If I had a shelter and I noticed the same woman coming in with a box full of puppies every six months, I’d ask myself – Do we offer low/no cost spay-neuter? Have I made her aware of this service? Do I know if she has any means of transporting her 90 pound mama dog to and from the clinic? What can I do to make it possible for this owner to get her dog spayed?
Unfortunately some shelters would simply wag their fingers and guilt trip the owner, ultimately discouraging her from returning. The result of which is a mama dog who still isn’t spayed and the next litter of puppies being taken somewhere probably far less desirable than a shelter. I would much rather hold this person “accountable” by helping her achieve a solution.
And then there is this gem:
A shelter should be a place people can feel good about bringing a pet they find who needs treatment. Shelters should be continually reaching out to the public to send the message: If you know of a pet who has no one to responsibly care for her, we are here. We will take care of her. She’ll be safe with us.
Instead, we have many shelters doing the opposite – making the public feel that they are irresponsible and unwelcome at the shelter. We have shelters telling the local paper, “We kill our friend every day”. Does that sound like a place you’d take a dog in need of care?
While I certainly appreciate that many shelters are doing their part to help (and to them, thank you) - it seems like the default in many of these cases is not to help the pet owner. And instead of a happy ending for the dogs -- granted by giving the pet owner the gift of dog food and being a help to the dog owner keep their loved pets, many shelters and animal control divisions have driven a wedge between themselves and people in need -- leaving no place for needy people to turn for help. And the end result is that dogs end up dead in the shelter. Even if a shelter can only afford to help 5 people per week with some type of retention program, they would still prevent 250 animals from coming into the shelter each year. That's a lot of saved lives.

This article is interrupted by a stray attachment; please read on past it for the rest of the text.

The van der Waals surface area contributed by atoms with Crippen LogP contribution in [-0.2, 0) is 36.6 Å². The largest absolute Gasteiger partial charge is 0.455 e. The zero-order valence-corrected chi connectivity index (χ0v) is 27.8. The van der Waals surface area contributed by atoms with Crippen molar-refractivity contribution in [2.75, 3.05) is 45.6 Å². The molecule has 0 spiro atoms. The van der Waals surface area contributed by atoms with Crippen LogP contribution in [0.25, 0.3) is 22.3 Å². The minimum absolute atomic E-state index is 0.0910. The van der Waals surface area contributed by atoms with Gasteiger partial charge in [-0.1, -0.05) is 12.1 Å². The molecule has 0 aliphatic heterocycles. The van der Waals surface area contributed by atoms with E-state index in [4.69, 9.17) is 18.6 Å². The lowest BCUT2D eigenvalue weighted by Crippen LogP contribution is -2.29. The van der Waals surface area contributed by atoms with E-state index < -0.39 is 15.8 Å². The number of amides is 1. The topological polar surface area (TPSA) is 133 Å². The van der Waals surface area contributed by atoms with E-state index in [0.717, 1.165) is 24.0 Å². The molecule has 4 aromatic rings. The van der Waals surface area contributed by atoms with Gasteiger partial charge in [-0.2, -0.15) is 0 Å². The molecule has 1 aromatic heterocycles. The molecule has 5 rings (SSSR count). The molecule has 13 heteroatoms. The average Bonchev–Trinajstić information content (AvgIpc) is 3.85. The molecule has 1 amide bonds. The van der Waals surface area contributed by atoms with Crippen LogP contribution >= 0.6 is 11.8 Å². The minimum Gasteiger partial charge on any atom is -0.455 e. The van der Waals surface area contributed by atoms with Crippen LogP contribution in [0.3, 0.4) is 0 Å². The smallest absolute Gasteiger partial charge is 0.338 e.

Meanwhile, when an organization earns a reputation of helping people in times of need, people begin to seek them out for help, instead of just dumping a dog or dropping it off at a shelter because they feel like there are no other alternatives.
I'm pleased to finish this post with a happy ending. Spay/Neuter Kansas City works very hard on their pet retention programs. They realized that if these dogs were seized, they would end up at the city shelter which still kills about 50% of the animals impounded. They helped the dog owner out with the gift of some dog food. The dog owner smiled, invited the SNKC outreach crew into their home and the dogs greeted them with wagging tails and sloppy kisses.
Helping with pet retention is an incredible way to help people achieve the happy solution for both themselves, and the dogs - -and it is a fabulous way to help prevent pets from ever entering the shelter system. If you have an orgization in your comunity that provides pet retention services, please consider helping them with your time and financial help - -and if you live in Kansas City, SNKC is a great organization to donate to. If your community doesn't have a group that focuses on retention services, maybe it's time to start one within your own organization. Keeping pets in homes is the best way to keep them from dying in the shelters.